First published in the NZ Listener, 28 January 1995. If he is alive, Elvis is 80 today. I was going to link to his version of Dylan’s ‘Tomorrow’s a Long Time’ but this is a lot more fun …

02 December 2014

Bumper Christmas Retro Music Edition

1. Song Mining
Dylan by Elliott LandyI recently interviewed Greil Marcus about his book The History of Rock’n’Roll in Ten Songs (it can be heard at Radio New Zealand's website here). With the imminent release of The Complete Basement Tapes – six CDs, well over 100 songs that Dylan wrote while woodshedding with the Band in 1967 – I had to ask about them. I wondered whether – now that the sessions were finally seeing daylight – this would change the public’s fascination with them. Marcus’s response shows that his fascination with the Basement Tapes hasn’t dimmed since he wrote a whole book on the sessions, Invisible Republic, in 1997:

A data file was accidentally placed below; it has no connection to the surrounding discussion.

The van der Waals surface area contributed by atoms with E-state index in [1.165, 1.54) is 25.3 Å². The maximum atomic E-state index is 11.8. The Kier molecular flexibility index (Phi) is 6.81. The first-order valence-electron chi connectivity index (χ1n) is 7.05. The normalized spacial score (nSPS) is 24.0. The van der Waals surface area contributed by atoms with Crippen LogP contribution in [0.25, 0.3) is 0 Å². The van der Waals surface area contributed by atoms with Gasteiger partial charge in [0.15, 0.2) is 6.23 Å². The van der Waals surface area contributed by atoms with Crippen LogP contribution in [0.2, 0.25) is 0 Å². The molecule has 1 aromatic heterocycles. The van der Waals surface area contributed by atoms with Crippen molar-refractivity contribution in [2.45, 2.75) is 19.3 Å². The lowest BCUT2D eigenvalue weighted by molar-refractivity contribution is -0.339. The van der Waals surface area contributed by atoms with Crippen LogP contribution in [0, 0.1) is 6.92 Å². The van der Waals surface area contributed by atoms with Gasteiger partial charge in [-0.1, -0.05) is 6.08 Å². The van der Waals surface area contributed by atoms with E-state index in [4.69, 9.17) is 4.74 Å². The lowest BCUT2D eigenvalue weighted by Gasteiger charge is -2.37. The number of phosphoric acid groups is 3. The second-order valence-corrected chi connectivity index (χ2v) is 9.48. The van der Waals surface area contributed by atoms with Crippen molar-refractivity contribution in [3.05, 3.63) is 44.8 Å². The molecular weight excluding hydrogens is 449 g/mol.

You know there’s a lot of material – there’s 30 something songs – that have never been heard before, that haven’t been bootlegged or leaked out, song by song, on Dylan’s own Bootleg Series. Certainly there’s stuff I never heard before. And what’s fascinating about it, in the context of the whole set – which I think is going to start this conversation all over again – is you know how down-to-earth and ordinary and ah, work-like a lot of the stuff is.